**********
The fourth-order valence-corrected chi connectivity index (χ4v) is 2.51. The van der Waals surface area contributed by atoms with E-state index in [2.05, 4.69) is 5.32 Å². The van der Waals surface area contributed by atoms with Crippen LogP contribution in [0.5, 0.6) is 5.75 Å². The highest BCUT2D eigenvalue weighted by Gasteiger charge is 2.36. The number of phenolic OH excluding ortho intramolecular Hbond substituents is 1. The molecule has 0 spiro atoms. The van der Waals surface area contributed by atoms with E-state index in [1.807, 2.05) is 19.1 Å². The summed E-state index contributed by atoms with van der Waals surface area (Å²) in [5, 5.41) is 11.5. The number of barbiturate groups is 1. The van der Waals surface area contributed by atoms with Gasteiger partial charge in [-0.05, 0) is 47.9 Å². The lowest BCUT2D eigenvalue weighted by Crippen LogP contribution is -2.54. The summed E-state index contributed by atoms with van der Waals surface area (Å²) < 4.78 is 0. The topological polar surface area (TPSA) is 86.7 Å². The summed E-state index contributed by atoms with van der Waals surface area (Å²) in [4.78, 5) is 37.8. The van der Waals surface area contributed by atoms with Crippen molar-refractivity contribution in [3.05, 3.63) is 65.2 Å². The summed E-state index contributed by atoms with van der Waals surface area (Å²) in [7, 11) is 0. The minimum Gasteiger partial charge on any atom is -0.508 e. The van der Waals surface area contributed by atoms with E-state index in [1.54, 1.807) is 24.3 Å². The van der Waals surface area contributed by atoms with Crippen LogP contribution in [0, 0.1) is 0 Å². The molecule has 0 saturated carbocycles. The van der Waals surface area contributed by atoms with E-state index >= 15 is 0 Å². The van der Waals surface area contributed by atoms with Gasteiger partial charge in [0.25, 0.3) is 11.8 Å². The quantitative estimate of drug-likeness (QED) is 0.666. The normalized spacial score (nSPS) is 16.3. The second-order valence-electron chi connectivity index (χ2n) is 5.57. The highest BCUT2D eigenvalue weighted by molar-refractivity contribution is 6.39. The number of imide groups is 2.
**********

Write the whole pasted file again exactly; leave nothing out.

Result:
The fourth-order valence-corrected chi connectivity index (χ4v) is 2.51. The van der Waals surface area contributed by atoms with E-state index in [2.05, 4.69) is 5.32 Å². The van der Waals surface area contributed by atoms with Crippen LogP contribution in [0.5, 0.6) is 5.75 Å². The highest BCUT2D eigenvalue weighted by Gasteiger charge is 2.36. The number of phenolic OH excluding ortho intramolecular Hbond substituents is 1. The molecule has 0 spiro atoms. The van der Waals surface area contributed by atoms with E-state index in [1.807, 2.05) is 19.1 Å². The summed E-state index contributed by atoms with van der Waals surface area (Å²) in [5, 5.41) is 11.5. The number of barbiturate groups is 1. The van der Waals surface area contributed by atoms with Gasteiger partial charge in [-0.05, 0) is 47.9 Å². The lowest BCUT2D eigenvalue weighted by Crippen LogP contribution is -2.54. The summed E-state index contributed by atoms with van der Waals surface area (Å²) < 4.78 is 0. The topological polar surface area (TPSA) is 86.7 Å². The summed E-state index contributed by atoms with van der Waals surface area (Å²) in [4.78, 5) is 37.8. The van der Waals surface area contributed by atoms with Crippen molar-refractivity contribution in [3.05, 3.63) is 65.2 Å². The summed E-state index contributed by atoms with van der Waals surface area (Å²) in [7, 11) is 0. The minimum Gasteiger partial charge on any atom is -0.508 e. The van der Waals surface area contributed by atoms with E-state index in [1.54, 1.807) is 24.3 Å². The van der Waals surface area contributed by atoms with Crippen LogP contribution in [0, 0.1) is 0 Å². The molecule has 0 saturated carbocycles. The van der Waals surface area contributed by atoms with E-state index >= 15 is 0 Å². The van der Waals surface area contributed by atoms with Gasteiger partial charge in [0.25, 0.3) is 11.8 Å². The quantitative estimate of drug-likeness (QED) is 0.666. The normalized spacial score (nSPS) is 16.3. The second-order valence-electron chi connectivity index (χ2n) is 5.57. The highest BCUT2D eigenvalue weighted by molar-refractivity contribution is 6.39. The number of imide groups is 2.